What does your job involve?
As one of the Regional Sales Manager at Tomatin Distillery I am responsible for overseeing the sales and development of our brands in the majority of our European markets. As well as spending time in the markets promoting the brands and working closely with our importers to develop sales strategies, the job also involves working closely with the marketing and production teams at the distillery.
What did you study at the University of the Highlands and Islands and how does it relate to your current job?
I studied Scottish History. Although the day to day sales aspect of my job rarely requires an understanding of history, the whisky industry as a whole, and especially the public perception of it, is inherently linked with Scotland’s history. When I am visiting markets around the world and educating people about our whisky I find being able to confidently talk about the history, not only of the distillery but also of Scotland on the whole, to be hugely beneficial. The global perception of Scotland is largely a romantic one and being able to understand how whisky is viewed as an extension of this helps to connect with the end consumer.
How did you get into your job?
I started working at Tomatin in the summer of 2012 through the ScotGrad Student Summer Placement scheme. My original role was as a Research Assistant with the task of discovering the distillery’s history so that it could be used to further understand the company’s identity. This would later be used to develop new products and marketing campaigns. After the 8 week placement was complete I was asked to continue working at the distillery on a part-time basis while in my final year at the University of the Highlands and Islands. Shortly after graduating I started working in the sales department.
Where would you like to go with your career in the future?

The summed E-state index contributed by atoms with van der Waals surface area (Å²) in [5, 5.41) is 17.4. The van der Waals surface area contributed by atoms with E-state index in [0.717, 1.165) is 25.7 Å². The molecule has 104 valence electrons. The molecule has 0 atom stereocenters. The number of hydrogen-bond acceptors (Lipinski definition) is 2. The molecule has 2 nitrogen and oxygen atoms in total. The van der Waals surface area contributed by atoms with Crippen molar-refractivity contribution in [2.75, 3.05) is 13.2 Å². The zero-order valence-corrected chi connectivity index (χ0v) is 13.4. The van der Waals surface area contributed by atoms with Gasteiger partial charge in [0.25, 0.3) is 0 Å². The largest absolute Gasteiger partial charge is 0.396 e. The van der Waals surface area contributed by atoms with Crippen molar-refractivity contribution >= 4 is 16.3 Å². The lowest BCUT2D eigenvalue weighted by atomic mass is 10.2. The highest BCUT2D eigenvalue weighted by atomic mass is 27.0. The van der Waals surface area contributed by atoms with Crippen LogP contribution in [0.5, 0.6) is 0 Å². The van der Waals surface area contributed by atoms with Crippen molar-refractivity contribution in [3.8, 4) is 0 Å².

I am fortunate enough in my job to have the opportunity to travel the world, meet and become friends with interesting people and enjoy some fantastic whisky along the way. The team that I work with at Tomatin is incredibly passionate in the products that we are creating and I really enjoy being able to show these products to people around the world. I’d really like to be able to continue doing what I’m doing at the moment and play a part in Tomatin’s continued success.
Do you have any advice for current students?
I’d encourage students to keep an open mind. It’s great to have a goal and to work towards it but if something different comes up along the way don’t dismiss it right away. Until I started my internship at Tomatin I had fully intended on becoming a history teacher but after about one week in the job I knew I wanted to work in the whisky industry. Also, don’t wait until the end of your studies to look for work that relates to your degree. Internship programmes are a great way of finding work that allows you to expand on what you are studying. Even if you don’t stay with the company or even in that line of work it gives you an edge over other graduates on your CV.